etiology.
The examples of illnesses named in the regulation, as supposedly of partially understood
etiology and pathophysiology, are of no help in resolving the ambiguity. As the Secretary argued,52
both multiple sclerosis and diabetes are of unknown or inconclusive etiology, and therefore do not
have “partially understood etiology and pathophysiology.” 53 Although Congress could have
explicitly excluded these illnesses from the statutory definition of MUCMIs, for whatever reason,
it did not. More to the point, these illnesses do not clarify how an illness can be of only partially
understood etiology and pathophysiology yet have conclusive etiology and conclusive
pathophysiology.
We are left with a fundamental ambiguity that is not resolved by the incorporation of the
legislative history remarks into the Secretary’s regulation. “[A]mbiguities in the legislative history
are insufficient to undercut the ordinary understanding of the statutory language.”54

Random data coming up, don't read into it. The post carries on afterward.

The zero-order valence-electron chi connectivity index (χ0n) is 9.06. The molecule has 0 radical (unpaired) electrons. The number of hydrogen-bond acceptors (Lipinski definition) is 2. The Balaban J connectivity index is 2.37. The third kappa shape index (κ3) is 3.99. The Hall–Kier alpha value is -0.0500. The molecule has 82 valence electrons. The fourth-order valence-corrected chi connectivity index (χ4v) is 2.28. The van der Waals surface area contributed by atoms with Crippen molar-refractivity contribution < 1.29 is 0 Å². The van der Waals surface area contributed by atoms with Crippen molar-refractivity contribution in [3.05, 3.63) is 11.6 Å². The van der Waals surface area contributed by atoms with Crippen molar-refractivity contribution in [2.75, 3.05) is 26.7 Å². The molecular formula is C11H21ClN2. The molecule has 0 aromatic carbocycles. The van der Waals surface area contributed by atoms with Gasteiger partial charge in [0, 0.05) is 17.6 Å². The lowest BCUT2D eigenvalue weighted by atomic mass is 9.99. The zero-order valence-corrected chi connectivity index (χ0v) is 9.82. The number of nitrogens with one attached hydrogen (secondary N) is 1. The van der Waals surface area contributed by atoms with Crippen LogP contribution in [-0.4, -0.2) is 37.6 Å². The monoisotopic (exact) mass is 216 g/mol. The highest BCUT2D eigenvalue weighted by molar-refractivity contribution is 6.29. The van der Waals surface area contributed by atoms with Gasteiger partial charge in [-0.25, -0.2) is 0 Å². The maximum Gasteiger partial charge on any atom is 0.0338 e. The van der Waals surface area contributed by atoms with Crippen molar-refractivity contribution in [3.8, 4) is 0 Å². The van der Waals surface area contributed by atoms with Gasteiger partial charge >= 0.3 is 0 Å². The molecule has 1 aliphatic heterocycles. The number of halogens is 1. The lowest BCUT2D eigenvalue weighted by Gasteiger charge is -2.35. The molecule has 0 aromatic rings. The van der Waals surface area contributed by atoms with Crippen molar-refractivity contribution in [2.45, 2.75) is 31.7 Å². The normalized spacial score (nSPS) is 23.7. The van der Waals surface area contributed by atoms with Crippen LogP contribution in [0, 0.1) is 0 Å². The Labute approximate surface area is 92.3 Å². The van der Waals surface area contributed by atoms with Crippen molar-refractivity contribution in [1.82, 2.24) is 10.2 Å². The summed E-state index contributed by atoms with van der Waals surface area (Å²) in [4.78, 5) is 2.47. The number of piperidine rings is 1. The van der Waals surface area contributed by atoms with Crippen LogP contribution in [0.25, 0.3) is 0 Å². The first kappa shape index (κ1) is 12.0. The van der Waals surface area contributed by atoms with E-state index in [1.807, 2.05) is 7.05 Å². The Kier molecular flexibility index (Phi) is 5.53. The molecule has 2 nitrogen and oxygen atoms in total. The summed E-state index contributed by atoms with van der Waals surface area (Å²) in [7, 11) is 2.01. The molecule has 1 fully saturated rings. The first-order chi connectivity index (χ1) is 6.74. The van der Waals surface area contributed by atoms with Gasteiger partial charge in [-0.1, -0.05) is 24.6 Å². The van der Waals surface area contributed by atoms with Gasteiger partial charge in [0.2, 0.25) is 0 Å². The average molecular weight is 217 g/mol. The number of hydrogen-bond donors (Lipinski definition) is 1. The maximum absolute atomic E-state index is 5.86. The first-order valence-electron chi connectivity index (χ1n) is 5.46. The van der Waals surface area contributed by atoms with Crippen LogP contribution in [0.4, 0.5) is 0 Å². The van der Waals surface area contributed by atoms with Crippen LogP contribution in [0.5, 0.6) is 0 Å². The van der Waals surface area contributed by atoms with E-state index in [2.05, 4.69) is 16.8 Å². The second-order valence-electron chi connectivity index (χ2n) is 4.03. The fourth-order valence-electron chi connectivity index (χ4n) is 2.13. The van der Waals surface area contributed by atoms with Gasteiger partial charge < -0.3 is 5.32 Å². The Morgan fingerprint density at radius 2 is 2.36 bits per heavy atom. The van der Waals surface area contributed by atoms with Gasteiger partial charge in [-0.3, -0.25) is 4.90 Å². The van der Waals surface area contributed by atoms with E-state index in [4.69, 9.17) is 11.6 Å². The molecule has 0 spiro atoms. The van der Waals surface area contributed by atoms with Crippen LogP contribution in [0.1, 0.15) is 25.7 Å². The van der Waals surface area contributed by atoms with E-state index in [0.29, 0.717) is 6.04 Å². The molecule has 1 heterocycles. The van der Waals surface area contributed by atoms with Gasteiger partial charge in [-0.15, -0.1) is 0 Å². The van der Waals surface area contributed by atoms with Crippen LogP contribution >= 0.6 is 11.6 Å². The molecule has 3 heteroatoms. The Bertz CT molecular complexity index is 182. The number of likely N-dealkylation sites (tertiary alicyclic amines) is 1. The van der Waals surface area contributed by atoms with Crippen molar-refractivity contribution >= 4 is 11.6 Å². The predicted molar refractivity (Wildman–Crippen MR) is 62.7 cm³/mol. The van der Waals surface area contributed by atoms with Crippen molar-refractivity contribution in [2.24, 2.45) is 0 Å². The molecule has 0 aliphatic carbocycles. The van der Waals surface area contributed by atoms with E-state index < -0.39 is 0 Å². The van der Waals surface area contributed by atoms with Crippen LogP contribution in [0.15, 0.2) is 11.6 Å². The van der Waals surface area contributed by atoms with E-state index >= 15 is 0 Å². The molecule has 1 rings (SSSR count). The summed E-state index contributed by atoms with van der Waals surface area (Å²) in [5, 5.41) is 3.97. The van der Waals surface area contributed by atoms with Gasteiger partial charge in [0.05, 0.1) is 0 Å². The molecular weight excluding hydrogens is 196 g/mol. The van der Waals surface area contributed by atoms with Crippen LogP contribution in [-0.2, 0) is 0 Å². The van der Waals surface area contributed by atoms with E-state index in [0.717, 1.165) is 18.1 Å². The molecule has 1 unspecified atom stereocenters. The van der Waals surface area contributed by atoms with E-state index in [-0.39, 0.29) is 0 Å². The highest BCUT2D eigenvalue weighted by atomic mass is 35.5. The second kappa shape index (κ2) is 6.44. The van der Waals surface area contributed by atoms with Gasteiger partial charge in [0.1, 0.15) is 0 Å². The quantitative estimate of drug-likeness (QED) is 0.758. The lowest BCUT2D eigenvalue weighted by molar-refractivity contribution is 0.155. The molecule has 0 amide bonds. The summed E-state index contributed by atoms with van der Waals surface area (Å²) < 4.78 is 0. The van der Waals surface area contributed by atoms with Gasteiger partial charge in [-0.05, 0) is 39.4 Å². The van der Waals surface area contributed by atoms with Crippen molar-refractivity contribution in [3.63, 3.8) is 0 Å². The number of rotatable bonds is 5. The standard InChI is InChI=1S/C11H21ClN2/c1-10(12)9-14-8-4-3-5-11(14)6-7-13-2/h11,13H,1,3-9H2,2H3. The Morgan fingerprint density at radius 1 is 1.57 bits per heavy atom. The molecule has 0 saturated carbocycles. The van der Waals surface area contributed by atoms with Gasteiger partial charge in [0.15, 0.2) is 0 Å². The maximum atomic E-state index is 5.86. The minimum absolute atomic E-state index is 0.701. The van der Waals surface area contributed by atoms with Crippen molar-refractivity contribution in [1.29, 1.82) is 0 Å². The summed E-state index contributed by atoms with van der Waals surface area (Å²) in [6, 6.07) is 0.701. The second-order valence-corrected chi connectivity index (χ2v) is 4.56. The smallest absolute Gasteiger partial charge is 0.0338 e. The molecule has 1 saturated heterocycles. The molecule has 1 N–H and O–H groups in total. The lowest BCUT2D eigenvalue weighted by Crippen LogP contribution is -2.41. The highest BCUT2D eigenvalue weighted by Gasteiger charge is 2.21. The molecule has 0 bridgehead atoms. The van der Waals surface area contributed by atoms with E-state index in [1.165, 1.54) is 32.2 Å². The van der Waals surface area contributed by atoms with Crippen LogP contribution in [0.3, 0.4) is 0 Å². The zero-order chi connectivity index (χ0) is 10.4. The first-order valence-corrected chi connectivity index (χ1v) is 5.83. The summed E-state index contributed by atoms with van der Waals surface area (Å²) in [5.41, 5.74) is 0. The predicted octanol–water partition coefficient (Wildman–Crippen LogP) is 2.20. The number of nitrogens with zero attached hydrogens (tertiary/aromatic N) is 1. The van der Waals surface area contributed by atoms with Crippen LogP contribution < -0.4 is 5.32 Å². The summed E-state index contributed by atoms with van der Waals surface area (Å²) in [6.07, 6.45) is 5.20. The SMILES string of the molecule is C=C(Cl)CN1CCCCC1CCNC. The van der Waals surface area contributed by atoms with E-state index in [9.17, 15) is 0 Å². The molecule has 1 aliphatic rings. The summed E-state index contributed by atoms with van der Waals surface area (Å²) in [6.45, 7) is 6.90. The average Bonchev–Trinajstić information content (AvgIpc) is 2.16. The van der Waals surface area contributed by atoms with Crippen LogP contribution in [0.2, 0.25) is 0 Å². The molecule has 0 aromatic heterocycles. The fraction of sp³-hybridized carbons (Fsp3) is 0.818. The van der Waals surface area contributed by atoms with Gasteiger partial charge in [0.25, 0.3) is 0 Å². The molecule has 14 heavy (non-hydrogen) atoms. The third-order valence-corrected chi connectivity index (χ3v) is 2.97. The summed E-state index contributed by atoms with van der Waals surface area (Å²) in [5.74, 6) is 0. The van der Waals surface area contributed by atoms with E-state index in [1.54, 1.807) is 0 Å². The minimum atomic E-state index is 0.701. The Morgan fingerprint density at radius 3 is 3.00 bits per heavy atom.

The most enthusiastic advocates of the use of legislative history agree that employing an
inherently ambiguous legislative history to attenuate the plain meaning of statutory language is
improper. Even where there are “contradictory indications in the statute’s legislative history . . . we
do not resort to legislative history to cloud a statutory text that is clear.”55 As Justice Kagan
recently observed: “Those of us who make use of legislative history believe that clear evidence of
congressional intent may illuminate ambiguous text. We will not take the opposite tack of allowing
ambiguous legislative history to muddy clear statutory language.”56 “When legislative history does
not contain ‘clear evidence of congressional intent’ and is ‘more conflicting than the statutory text
is ambiguous’ it is of little use.”57 Here, the legislative history is ambiguous at best, and should not
be employed to detract from the plain meaning of the statute.
52 Secretary’s Response to Supplemental Briefing Order of Jan. 17, 2018, at 11.
53 See DORLAND’S at 1680 (32d ed. 2012) (etiology of multiple sclerosis is unknown).
54 Ardestani v. INS, 502 U.S. 129, 137 (1991).